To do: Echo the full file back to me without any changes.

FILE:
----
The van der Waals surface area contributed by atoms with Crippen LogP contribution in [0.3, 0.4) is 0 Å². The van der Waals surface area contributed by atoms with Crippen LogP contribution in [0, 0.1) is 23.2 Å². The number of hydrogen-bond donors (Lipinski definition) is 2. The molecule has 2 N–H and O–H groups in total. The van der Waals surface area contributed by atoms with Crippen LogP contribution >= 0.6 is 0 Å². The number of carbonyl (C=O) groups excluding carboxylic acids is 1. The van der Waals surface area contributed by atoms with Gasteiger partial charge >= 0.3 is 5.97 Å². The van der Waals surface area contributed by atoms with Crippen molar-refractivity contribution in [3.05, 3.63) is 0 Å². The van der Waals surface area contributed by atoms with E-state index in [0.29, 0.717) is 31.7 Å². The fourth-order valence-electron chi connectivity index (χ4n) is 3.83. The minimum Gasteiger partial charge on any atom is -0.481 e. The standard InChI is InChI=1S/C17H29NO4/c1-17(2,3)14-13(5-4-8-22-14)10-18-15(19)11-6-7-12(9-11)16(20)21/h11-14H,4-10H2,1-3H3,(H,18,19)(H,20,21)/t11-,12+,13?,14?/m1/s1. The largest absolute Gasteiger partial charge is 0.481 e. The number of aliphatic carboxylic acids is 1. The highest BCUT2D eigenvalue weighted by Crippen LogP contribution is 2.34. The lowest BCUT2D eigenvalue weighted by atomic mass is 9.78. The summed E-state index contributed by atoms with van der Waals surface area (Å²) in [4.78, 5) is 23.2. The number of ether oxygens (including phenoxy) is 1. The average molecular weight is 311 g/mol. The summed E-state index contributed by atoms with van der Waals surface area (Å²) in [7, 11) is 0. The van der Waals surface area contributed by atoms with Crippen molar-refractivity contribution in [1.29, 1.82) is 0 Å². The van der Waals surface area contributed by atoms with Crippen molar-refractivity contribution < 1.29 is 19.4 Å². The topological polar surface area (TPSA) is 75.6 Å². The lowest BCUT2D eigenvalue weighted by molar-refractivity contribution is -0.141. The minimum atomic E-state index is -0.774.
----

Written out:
The van der Waals surface area contributed by atoms with Crippen LogP contribution in [0.3, 0.4) is 0 Å². The van der Waals surface area contributed by atoms with Crippen LogP contribution in [0, 0.1) is 23.2 Å². The number of hydrogen-bond donors (Lipinski definition) is 2. The molecule has 2 N–H and O–H groups in total. The van der Waals surface area contributed by atoms with Crippen LogP contribution >= 0.6 is 0 Å². The number of carbonyl (C=O) groups excluding carboxylic acids is 1. The van der Waals surface area contributed by atoms with Gasteiger partial charge >= 0.3 is 5.97 Å². The van der Waals surface area contributed by atoms with Crippen molar-refractivity contribution in [3.05, 3.63) is 0 Å². The van der Waals surface area contributed by atoms with E-state index in [0.29, 0.717) is 31.7 Å². The fourth-order valence-electron chi connectivity index (χ4n) is 3.83. The minimum Gasteiger partial charge on any atom is -0.481 e. The standard InChI is InChI=1S/C17H29NO4/c1-17(2,3)14-13(5-4-8-22-14)10-18-15(19)11-6-7-12(9-11)16(20)21/h11-14H,4-10H2,1-3H3,(H,18,19)(H,20,21)/t11-,12+,13?,14?/m1/s1. The largest absolute Gasteiger partial charge is 0.481 e. The number of aliphatic carboxylic acids is 1. The highest BCUT2D eigenvalue weighted by Crippen LogP contribution is 2.34. The lowest BCUT2D eigenvalue weighted by atomic mass is 9.78. The summed E-state index contributed by atoms with van der Waals surface area (Å²) in [4.78, 5) is 23.2. The number of ether oxygens (including phenoxy) is 1. The average molecular weight is 311 g/mol. The summed E-state index contributed by atoms with van der Waals surface area (Å²) in [7, 11) is 0. The van der Waals surface area contributed by atoms with Crippen molar-refractivity contribution in [1.29, 1.82) is 0 Å². The van der Waals surface area contributed by atoms with Crippen molar-refractivity contribution < 1.29 is 19.4 Å². The topological polar surface area (TPSA) is 75.6 Å². The lowest BCUT2D eigenvalue weighted by molar-refractivity contribution is -0.141. The minimum atomic E-state index is -0.774.